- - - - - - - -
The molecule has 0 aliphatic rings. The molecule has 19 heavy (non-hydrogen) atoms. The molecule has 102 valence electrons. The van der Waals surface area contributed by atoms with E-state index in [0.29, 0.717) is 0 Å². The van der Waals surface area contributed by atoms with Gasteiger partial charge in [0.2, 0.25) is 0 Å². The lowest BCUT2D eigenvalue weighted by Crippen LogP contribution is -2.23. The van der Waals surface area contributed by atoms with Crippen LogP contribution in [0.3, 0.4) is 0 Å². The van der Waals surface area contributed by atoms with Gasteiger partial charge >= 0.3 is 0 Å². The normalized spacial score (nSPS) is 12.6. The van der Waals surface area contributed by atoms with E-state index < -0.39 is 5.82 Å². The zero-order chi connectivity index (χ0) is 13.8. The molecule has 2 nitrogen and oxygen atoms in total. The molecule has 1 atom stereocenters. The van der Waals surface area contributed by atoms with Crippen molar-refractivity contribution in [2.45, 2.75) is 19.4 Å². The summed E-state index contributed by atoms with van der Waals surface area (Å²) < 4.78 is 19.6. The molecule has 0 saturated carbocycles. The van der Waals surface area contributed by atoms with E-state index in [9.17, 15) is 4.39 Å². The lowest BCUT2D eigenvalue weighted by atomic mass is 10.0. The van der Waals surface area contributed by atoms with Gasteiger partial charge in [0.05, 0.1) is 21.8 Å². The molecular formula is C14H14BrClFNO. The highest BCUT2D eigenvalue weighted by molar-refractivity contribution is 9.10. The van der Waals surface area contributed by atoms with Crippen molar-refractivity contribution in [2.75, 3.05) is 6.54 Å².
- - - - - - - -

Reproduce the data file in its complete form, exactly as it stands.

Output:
The molecule has 0 aliphatic rings. The molecule has 19 heavy (non-hydrogen) atoms. The molecule has 102 valence electrons. The van der Waals surface area contributed by atoms with E-state index in [0.29, 0.717) is 0 Å². The van der Waals surface area contributed by atoms with Gasteiger partial charge in [0.2, 0.25) is 0 Å². The lowest BCUT2D eigenvalue weighted by Crippen LogP contribution is -2.23. The van der Waals surface area contributed by atoms with Crippen LogP contribution in [0.3, 0.4) is 0 Å². The van der Waals surface area contributed by atoms with Gasteiger partial charge >= 0.3 is 0 Å². The normalized spacial score (nSPS) is 12.6. The van der Waals surface area contributed by atoms with E-state index < -0.39 is 5.82 Å². The zero-order chi connectivity index (χ0) is 13.8. The molecule has 2 nitrogen and oxygen atoms in total. The molecule has 1 atom stereocenters. The van der Waals surface area contributed by atoms with Crippen molar-refractivity contribution in [2.45, 2.75) is 19.4 Å². The summed E-state index contributed by atoms with van der Waals surface area (Å²) < 4.78 is 19.6. The molecule has 0 saturated carbocycles. The van der Waals surface area contributed by atoms with E-state index in [9.17, 15) is 4.39 Å². The lowest BCUT2D eigenvalue weighted by atomic mass is 10.0. The van der Waals surface area contributed by atoms with Gasteiger partial charge in [0.05, 0.1) is 21.8 Å². The molecular formula is C14H14BrClFNO. The highest BCUT2D eigenvalue weighted by molar-refractivity contribution is 9.10. The van der Waals surface area contributed by atoms with Crippen molar-refractivity contribution in [2.75, 3.05) is 6.54 Å².